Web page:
Strictly best practiceAccording to feedback gurus, who’s the top judge?
So, who are the most influential people in the country when it comes to delivering feedback?
You’d be hard pushed to look beyond the judges of Strictly Come Dancing, the BBC1 flagship show that boasts audiences of more than ten million. (Sir Alan Sugar’s feedback on The Apprentice is only seen by about six million, and don’t even think about the ruin that is the once-great X Factor.)
The Strictly judges – Craig Revel Horwood, Darcey Bussell, Len Goodman and Bruno Tonioli – are pretty much household names.
But the big question for HR is: are they actually any good at what they do? And what can we learn from their influential feedback styles?
We asked a number of experts for their opinions: Mike Greatwood, executive coach, member of the British Psychological Society and CEO of The Dream Manager Program; Jon Covey, the inspirational business speaker and mentor; and Nigel Botterill, the founder of the Entrepreneurs Circle Training Academy.
So what did they think? Which judges are fab-u-lous, and which – ahem – are cha-cha-charlatans?
Craig splits the experts right down the middle.
For the uninitiated, he’s the dour one at the end who’s quick to criticise. In doing so, he dreams up some striking allusions. This series he notably referred to the gangly Jeremy Vine as dancing like a ‘stork struck by lightning’.
Mike Greatwood says that, looked at from a transactional analysis perspective, Craig plays the role of a critical parent.
‘He’s in the ‘I’m OK but you’re not OK’ quadrant, where feedback is based on his need to feel superior and with little more than a passing interest in how other people are motivated,’ Greatwood says.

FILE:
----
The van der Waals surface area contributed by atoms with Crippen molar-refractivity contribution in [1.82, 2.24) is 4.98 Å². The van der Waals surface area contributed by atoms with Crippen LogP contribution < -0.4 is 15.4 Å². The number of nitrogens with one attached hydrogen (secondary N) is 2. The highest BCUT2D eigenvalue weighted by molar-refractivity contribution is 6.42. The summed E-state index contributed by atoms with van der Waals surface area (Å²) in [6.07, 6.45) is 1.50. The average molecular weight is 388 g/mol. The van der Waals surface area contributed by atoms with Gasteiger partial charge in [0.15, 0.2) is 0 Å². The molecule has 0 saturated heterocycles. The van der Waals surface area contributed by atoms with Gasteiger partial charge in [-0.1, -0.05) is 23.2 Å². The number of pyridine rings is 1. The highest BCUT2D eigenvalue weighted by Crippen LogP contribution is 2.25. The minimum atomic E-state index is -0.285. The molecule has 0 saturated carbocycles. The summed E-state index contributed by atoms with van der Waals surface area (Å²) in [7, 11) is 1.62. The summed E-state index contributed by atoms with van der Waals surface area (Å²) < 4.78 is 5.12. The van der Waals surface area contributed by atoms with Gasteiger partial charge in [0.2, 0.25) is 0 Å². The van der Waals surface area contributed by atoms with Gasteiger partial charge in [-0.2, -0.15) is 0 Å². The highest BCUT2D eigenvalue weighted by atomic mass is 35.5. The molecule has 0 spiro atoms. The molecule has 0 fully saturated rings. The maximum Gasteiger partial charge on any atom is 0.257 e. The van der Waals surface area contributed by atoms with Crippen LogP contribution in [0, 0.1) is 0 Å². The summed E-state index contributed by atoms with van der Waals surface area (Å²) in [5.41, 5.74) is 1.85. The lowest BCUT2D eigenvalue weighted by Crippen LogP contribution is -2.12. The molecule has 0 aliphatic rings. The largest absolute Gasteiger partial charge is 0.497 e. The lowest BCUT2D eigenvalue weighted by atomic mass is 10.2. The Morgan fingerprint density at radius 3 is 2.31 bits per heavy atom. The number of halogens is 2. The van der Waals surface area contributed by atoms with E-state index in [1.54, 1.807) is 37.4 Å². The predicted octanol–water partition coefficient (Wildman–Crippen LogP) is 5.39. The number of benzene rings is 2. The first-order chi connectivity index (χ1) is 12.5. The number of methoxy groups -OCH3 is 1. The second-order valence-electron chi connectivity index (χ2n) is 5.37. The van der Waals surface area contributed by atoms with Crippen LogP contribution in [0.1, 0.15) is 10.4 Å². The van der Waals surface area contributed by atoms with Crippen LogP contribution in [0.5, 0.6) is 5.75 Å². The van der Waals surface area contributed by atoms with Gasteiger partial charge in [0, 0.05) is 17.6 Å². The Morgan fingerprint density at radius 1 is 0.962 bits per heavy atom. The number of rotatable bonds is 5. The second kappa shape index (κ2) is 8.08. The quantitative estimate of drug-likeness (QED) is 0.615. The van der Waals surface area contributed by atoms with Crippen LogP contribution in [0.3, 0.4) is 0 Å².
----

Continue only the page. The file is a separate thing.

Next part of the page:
‘This can lead to contestants becoming over-sensitive but left with very little useful information. It’s unlikely he would survive as a coach or line manager in today’s workplace,’ he adds.
Jon Covey isn’t a big fan, either. ‘There’s no doubt the advice given by Craig has value,’ he says. ‘Unfortunately, the minute it turns to insult, this nullifies the comment and most people will tune out.
‘Generally people turn on the insult switch when they’re incapable of convincingly getting across their point. The deeper cause behind the insult is often frustration and anger. I’d take a guess that Craig might earn the least of the judges.’
Nigel Botterill, however, has more time for the acerbic Australian. ‘I speak to business owners all the time. The truth is, the more straight talking and brutal I am the more they like it and the more impact it has.
‘If you’re looking for those qualities, you’d go to Craig every time. When he praises you it means more than praise from any of the others. And when he criticises, he is almost always right.’
Given the difference of opinions, we reckon Craig deserves a five.
‘People don’t pay attention to Darcey Bussell in the same way because she sits on the fence all the time,’ Botterill continues.
‘She was a great dancer and has all the technical knowledge, but she doesn’t like to criticise. That wouldn’t make her a great manager’.
Mike Greatwood sees more merit in Bussell’s approach. ‘She has high emotional intelligence,’ he asserts. ‘She recognises the difficulties the performers face and is focused on giving positive and constructive feedback.
‘She is reluctant to give negative feedback and when she does, she justifies the need and reduces its impact by using soft language. Her coaching style is strengths based – she builds people up so they feel good and want to achieve more.’